NEW YORK—When the original Penn Station was demolished in the 1960s, mass transit was on the decline and most public works projects focused on accommodating automobiles and suburban infrastructure. In the five decades since then, the trend has reversed. Both mass transit ridership and New York City’s population have grown in the past decade and are projected to continue.
As the trend continues, the infrastructure that made sense to the planners in 1960s is now outdated. Penn Station, pierced by hundreds of structural columns from Madison Square Garden (MSG) above it, is at capacity. As ridership on both subways and intercity trains that stop at Penn Station continues to grow, the station’s dark corridors and cramped spaces are bursting at the seams. The station was built to handle 200,000. More than 500,000 people pass through it on an average weekday today.
The problem sprawls outside of the station as well: west Midtown is significantly underdeveloped in stark comparison to business districts surrounding major terminals around the world. Penn Station is the busiest transportation hub in the Western Hemisphere, but has neither the infrastructure nor the business district to match the tremendous volume of riders passing through it every day.
But not all is lost. Municipal Arts Society (MAS), which considers Penn Station “the critical infrastructure project of our time,” scored a key victory this summer when MSG was given only a 10-year lease. Ten years may seem like a long time, but MAS sees the time as a critical window to summon public, political, and planning support for a dramatic revamp of west Midtown. The society released a report on Oct. 17 that outlines a plan for a revamp of west Midtown, which centers on a vision for a grand new Penn Station.
In an ideal scenario for the MAS vision, which currently has no financial or legislative foundation, the new station will take shape when MSG’s lease expires in 2023. The report proposes rebuilding the arena at a suitable location nearby and using the cleared space to build a grand, airy, and dignified space that can accommodate the swelling crowds of commuters and travelers.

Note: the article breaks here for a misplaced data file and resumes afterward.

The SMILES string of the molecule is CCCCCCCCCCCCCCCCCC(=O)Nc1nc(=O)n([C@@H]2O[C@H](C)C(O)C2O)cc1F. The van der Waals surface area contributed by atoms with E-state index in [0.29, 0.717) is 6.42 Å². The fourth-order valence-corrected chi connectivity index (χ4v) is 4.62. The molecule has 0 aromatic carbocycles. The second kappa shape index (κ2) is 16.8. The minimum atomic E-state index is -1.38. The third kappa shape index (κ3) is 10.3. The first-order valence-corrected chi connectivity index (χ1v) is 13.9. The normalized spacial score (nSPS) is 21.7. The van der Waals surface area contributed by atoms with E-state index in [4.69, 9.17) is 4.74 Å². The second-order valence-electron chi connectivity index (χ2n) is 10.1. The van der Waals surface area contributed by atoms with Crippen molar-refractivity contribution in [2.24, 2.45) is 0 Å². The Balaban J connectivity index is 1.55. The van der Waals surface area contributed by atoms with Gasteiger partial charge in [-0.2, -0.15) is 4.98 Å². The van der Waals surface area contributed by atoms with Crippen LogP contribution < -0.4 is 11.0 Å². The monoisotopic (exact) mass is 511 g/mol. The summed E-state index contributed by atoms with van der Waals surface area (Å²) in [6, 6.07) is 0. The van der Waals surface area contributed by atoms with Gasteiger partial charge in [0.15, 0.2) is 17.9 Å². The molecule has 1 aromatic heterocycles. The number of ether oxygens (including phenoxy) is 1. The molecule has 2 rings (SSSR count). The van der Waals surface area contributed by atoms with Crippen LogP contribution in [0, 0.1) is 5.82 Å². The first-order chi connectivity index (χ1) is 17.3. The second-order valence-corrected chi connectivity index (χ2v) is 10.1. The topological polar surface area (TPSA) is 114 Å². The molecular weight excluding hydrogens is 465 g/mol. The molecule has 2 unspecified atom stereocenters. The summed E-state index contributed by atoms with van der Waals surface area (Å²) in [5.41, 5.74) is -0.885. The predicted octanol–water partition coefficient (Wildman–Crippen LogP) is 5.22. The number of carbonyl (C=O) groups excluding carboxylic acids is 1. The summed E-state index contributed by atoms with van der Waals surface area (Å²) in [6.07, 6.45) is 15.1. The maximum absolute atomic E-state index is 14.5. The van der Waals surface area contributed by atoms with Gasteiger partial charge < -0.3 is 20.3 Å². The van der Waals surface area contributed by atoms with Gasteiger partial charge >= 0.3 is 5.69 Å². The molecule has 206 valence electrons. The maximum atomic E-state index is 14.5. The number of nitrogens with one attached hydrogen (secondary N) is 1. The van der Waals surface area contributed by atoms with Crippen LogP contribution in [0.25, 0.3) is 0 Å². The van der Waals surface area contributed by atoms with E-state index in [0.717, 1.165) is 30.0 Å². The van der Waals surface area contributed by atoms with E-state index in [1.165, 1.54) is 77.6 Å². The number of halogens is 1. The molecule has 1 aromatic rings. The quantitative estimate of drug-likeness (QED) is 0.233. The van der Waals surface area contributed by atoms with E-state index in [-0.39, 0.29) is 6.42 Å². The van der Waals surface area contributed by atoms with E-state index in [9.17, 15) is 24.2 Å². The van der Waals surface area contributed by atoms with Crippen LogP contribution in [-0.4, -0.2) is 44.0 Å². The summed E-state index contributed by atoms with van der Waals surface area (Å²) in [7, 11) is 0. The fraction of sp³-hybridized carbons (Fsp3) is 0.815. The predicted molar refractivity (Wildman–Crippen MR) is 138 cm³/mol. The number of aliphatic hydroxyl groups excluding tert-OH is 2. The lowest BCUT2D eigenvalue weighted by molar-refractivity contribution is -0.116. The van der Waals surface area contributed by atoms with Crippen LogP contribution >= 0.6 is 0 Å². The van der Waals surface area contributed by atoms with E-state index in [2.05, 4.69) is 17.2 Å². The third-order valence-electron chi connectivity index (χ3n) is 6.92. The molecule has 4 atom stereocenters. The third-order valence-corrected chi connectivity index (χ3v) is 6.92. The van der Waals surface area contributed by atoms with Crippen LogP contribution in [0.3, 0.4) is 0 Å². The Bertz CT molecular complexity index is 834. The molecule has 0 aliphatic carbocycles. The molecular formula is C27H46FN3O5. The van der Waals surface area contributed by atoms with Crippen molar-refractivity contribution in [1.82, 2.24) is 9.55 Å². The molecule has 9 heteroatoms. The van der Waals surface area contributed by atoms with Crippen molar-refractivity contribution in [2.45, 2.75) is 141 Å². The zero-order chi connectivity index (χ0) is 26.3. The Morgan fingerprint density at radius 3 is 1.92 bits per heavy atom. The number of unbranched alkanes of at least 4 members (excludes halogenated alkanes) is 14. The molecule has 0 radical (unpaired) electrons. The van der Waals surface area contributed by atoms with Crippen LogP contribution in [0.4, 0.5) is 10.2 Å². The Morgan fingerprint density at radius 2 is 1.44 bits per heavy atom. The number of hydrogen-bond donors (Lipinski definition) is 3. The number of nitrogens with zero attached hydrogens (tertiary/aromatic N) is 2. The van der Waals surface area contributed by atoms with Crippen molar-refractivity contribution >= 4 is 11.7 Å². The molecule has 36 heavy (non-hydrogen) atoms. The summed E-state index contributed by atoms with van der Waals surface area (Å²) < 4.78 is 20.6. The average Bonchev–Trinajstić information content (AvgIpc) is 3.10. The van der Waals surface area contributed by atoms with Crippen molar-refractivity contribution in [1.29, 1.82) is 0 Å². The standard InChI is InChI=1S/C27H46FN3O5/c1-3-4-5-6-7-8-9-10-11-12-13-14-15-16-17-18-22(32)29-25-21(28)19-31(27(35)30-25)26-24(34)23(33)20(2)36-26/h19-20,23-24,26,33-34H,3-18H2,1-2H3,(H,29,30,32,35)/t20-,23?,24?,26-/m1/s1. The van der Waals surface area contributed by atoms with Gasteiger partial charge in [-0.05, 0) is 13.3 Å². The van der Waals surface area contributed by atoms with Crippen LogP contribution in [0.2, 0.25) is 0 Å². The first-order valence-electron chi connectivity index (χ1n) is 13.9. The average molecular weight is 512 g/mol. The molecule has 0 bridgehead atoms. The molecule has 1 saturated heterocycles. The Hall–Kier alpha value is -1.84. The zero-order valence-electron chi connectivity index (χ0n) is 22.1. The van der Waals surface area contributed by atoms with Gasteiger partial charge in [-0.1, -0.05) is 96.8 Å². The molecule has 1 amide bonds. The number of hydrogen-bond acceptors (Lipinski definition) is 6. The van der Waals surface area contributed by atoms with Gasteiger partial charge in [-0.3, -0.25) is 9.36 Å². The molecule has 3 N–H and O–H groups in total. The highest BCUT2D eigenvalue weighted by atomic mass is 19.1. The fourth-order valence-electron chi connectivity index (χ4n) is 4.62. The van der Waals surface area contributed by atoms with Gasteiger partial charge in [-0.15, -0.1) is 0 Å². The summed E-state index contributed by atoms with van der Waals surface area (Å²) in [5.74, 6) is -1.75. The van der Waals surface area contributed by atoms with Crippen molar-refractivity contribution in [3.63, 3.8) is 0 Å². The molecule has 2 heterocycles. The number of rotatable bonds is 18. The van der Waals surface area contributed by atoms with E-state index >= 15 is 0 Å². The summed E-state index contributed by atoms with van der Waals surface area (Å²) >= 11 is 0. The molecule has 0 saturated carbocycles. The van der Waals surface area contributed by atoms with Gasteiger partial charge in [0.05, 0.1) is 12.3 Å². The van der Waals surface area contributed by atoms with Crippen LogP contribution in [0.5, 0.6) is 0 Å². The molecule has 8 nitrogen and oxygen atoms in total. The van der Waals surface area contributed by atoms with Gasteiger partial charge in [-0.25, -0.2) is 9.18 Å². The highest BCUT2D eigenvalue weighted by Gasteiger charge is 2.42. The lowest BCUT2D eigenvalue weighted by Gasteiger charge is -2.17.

The crowds have been growing for the past decade. The average number of weekday Penn Station riders on NJ Transit, Long Island Railroad, and Amtrak grew by 26 percent in the past decade, according to a 2007 Regional Plan Association report. In the same period, subway ridership at the station increased by 34 percent.
The three intercity rails, NJ Transit, LIRR, and Amtrak are operating at capacity, and ridership is projected to increase. According to a 2012 report from the Graduate School of Applied and Professional Psychology at Columbia University, the average number of riders on NJ Transit alone is projected to grow by 28 percent by 2030.
At the same time, New York City’s population grew by more than 1 million since 1990, according to the U.S. Census Bureau.
Penn Is Only Part of the Plan
A new Penn Station will go a long way at solving the current problems, but the report’s authors stress that Penn is just part of the plan. The Moynihan Station, which is already under construction inside the U.S. Post Office building west of Madison Square Garden, is a key addition. It can serve riders while the new Penn Station is built, but will eventually accommodate only Amtrak passengers, the report says, adding that a new MSG is also a must. One of the central, though still vague suggestions, is redeveloping west Midtown to connect these three structures to the streets and the rest of the city.
As it stands, the new report is only a vision. No funding has been identified and no zoning changes proposed. Public support, nevertheless, is clear: 74 percent of New Yorkers said the next administration should see rebuilding Penn Station as a “top priority” or “an important consideration” in an August survey by Marist Poll commissioned by MAS.
Mayor Bloomberg has also stressed the urgency of transportation investment in an unrelated statement in April.
“The lack of new transit investment is creating a serious and urgent threat to New York City’s economic competitiveness,” Bloomberg said.